by Marilyn Lester



A reimagining of a 33-year old revue about a hundred and some-year old story comes at a ripe political moment in history. At a time when ethnic cleansing is news, the world is in a migrant crisis, and Americans are almost daily being called upon to define who they are and what they stand for, Amerike — The Golden Land is here to remind us about our humanity. Ecclesiastes 1:4-11 tells us “there is nothing new under the sun” – probably true, but it’s essential to remember what stuff we’re made of and how the repetition of history can help us in that endeavor.

Amerike — The Golden Land (by Zalmen Mlotek and Moishe Rosenfeld) is the story of mass Jewish immigration, beginning in the 1880s until post World War Two. As a presentation of the 103-year-old National Yiddish Theatre Folksbiene, the story is told in authentic American immigrant Yiddish with English and Russian supertitles. A uniformly superb cast of 12 actors handles the demands of language, song and acting with terrific energy – briskly paced and staged by director Bryna Wasserman. The story is told in historical segments, with very little text, taking 40 numbers of the Yiddish songbook to move the action smartly along. The upshot is somewhat like a History Chanel documentary, somewhat like a Tenement Museum presentation and somewhat like a vaudeville. But the mixed bag is ultimately full-bodied entertainment, with a wide spectrum of pathos, dramatic substance and comedy.


“The Arrival” tugs at heartstrings with the punishing process of Ellis Island. “Lozt Arayn” (Let Them In), sung by the abundantly talented Glenn Seven Allen, David Perlman, Daniel Kahn, Alexandra Frohlinger, Jessica Rose Futran, Stephanie Lynne Mason and the ensemble, is especially affecting. Each of the principals bring a strong, personal well-honed talent to the stage. They are committed, and their dedication to the work shines through. When the action moves to new life on the Lower East Side, their struggle is palpable. Life doesn’t prove easy. The balloon is burst – the streets of Amerike are not paved with gold (“Vatch Your Step”). Equally as heart-rending is the segment in “Work” that dramatizes the infamous Triangle Shirtwaist Fire of 1911, sung in several segments, including “Ballad of the Triangle Fire.” As time marches on, life in general is less fraught, but the short “The Depression” segment does feature Glenn Seven Allen and a soul-stinging “Brother Can You Spare a Dime.”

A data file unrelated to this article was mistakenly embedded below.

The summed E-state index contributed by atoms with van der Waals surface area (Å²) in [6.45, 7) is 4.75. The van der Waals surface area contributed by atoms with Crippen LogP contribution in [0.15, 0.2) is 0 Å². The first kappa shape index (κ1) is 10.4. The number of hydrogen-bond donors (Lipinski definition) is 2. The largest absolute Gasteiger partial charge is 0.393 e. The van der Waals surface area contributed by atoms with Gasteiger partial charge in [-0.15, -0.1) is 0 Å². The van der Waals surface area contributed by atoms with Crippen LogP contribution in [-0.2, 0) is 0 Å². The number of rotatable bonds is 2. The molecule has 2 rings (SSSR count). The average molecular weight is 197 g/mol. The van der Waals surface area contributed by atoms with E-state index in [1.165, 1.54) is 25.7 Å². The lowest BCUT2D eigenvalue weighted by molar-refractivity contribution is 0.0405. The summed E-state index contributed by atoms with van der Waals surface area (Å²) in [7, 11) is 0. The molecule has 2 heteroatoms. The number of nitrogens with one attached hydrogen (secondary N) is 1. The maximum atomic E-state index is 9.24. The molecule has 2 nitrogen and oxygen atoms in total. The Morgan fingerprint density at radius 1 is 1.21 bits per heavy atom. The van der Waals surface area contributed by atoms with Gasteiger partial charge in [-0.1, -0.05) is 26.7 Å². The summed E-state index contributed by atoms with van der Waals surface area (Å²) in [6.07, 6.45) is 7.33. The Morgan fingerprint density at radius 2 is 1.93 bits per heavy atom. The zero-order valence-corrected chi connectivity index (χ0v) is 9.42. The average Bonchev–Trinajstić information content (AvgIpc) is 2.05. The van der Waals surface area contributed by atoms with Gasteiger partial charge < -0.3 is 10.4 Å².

For humor, there’s the founding of radio station WEVD in “Film and Radio” with a weatherman whose forecast is the obvious: “it was cloudy this morning when I came in. Is it raining out now? I dunno… go look out the window.” A humorous thread involving name changes to more Anglicized versions than the Jewish originals runs throughout – a shtick especially funny when the newly renamed Louis B, Mayer and Sam Goldwyn decide to go into the infant film business. The early Yiddish Theater’s interpretations of Shakespeare feature a hilarious trio of kvetching witches in the Scottish play. There are bright moments too. “Citizenship” is a love letter to America. The show’s ending segment, “Rebirth,” features the final number, the heart-swelling “Give Me Your Tired Your Poor,” Emma Lazarus’s words inscribed on the base of the Statue of Liberty, set to music by Irving Berlin.

But is Amerike — The Golden Land relevant? What does the story of the Jews have to do with the rest of us? The answer is: everything. Sure, the revue is entertaining, but beyond that it speaks to the totality of the American experience. No matter how far back, America is a nation of immigrants – people who had the courage to brave the unknown and build new lives even when that meant struggle and persistence, grit and gumption. Every new wave of immigrants adds to the mix of what defines this melting pot nation. The Jews of Amerike — The Golden Land stand for all of us.

In addition to the six principal actors of the company, the ensemble of Dani Marcus, Christopher Tefft, Maya Jacobson, Alexander Kosmowski, Isabel Nesti, Raquel Nobile, Grant Richards and Bobby Underwood beautifully sang, and moved artfully to staging by Merete Muenter. Yiddish diction coach is Motl Didner. Extraordinary period costumes were designed by Izzy Fields. Sets and projections evoking the landscape of old New York were designed by Jason Lee Courson. Sound design was by Patrick Calhoun and lighting by Yael Lubetzky. Production stage manager is Eileen F. Haggerty.

Music director and piano and melodica player, Zalmen Mlotek, led a top-notch klezmer band, with outstanding players, “Zisl” Slepovitch on reeds, Jordan Hirsch on trumpet, Katsumi Ferguson on violin, Dmitry Ishenko on bass, Daniel Linden on trombone and Sean Perham on percussion. Andrew Wheeler is the associate music director.


Photos: Art Broll


Amerike – The Golden Land runs through August 20, 2017 
Museum of Jewish Heritage, 36 Battery Place, New York or call OvationTix at 866-811-4111